Transparency

What is crowdfunding?

Crowdfunding is a way for your clients to raise business capital, either by pre-selling products, giving gifts or, in some cases, selling equity. Crowdfunding platforms are estimated to raise more than $30 billion a year. It’s a highly organized community and, because it’s online, successful fundraisers get instant access to their freshly raised capital.

 

An alternative to traditional models

Raising capital to launch new products or fuel business growth can be challenging. Banks often need to see an established cashflow, or require significant collateral to borrow against.

Angel investment and venture capital are alternatives, but they generally come with strings attached. Investors want to be involved in business planning and decision-making, which might scare your client.

Crowdfunding is the “other way” but you shouldn’t think of it as a last resort or a long shot. It can generate capital while leaving your client in control of their business.

 

Understand the difference between crowdfunding platforms

CrowdFund Beat lists some of the hundreds of crowdfunding websites but it’s by no means exhaustive. If a client asks you about crowdfunding pros and cons, start by explaining that there are many alternatives.

 

Platforms for social campaigns and small businesses

Some crowdfunding websites have become household names. They’re often in the news for the left-field ventures they’ve launched. While businesses use these sites, they also often feature individual, charity and culture projects:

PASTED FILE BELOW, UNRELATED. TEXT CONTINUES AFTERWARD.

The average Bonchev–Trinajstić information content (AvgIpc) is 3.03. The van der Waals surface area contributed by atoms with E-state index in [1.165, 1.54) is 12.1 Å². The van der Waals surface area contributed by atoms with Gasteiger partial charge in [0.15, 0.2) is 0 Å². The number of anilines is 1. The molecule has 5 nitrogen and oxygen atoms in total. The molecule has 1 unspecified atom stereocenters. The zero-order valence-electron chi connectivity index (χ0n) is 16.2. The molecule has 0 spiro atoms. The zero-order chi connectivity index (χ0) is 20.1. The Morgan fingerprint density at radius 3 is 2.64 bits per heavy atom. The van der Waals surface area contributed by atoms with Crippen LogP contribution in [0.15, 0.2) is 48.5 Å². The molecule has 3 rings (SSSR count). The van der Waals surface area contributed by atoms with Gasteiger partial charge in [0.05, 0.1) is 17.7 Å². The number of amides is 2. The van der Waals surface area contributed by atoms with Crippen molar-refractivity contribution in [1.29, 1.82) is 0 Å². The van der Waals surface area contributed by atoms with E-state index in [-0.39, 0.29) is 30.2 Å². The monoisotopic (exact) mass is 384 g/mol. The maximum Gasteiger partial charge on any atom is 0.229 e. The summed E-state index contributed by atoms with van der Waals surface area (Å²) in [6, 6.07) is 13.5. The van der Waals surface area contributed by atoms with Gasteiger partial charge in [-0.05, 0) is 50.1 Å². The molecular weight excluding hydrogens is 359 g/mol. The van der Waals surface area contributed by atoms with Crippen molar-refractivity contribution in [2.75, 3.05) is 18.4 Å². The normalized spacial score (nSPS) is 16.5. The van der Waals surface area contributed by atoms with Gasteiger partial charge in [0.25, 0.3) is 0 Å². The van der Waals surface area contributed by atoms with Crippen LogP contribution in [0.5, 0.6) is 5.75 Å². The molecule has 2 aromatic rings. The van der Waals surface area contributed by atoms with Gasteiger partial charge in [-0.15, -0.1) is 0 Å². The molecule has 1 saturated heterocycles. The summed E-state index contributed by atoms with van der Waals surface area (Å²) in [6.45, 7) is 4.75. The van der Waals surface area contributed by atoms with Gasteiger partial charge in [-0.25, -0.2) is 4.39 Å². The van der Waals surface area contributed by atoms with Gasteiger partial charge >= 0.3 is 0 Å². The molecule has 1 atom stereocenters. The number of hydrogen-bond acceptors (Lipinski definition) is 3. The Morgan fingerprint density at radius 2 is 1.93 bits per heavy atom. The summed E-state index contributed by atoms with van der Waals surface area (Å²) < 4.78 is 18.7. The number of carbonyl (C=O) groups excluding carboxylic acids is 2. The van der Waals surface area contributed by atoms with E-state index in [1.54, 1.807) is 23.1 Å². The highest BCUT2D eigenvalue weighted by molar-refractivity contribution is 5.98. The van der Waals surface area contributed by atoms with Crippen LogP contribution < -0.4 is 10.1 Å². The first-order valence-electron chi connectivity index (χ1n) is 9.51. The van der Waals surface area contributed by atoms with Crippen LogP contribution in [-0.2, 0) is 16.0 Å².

• GoFundMe
  • KickStarter
  • IndieGoGo
  • Platforms for small, medium and large businesses

 

Clients that need capital to grow an existing venture can find more business-focused platforms. These crowdfunding sites are frequented by people looking for solid investment opportunities. There are many platforms in this space, but some of the bigger ones include:

  • EquityNet
  • Venture.co
  • FundingPost
  • Fundable

What will your client have to give up? 

Crowdfunding is a legitimate way for your clients to raise capital, but they’re going to have to give something up to get the cash.

When you brief them on the pros and cons of crowdfunding, you’ll need to explain the different relationships between fundraisers and investors. These will change depending on the type of crowdfunding they pursue.

  • Rewards-based crowdfunding: Backers give a small amount of money in exchange for a non-financial reward, such as products, discounts or early access to products.
  • Debt or lending-based crowdfunding: Backers make a loan to your client’s company, which must eventually be repaid with interest.
  • Equity-based crowdfunding: Backers invest significant amounts of money in your client’s business in exchange for equity.
  • Donation fundraising: it is for social projects. You can use this diagram to help explain the types of crowdfunding to your client.

 

Breaking down crowdfunding pros and cons for your clients

Lending-based and equity-based crowdfunding mimic traditional financing models, but with important differences. Rewards-based finance is at the heart of most crowdfunding media stories and is probably the best-known model. It tends to attract micro-financing, however, so success is reliant on motivating many people to back a project.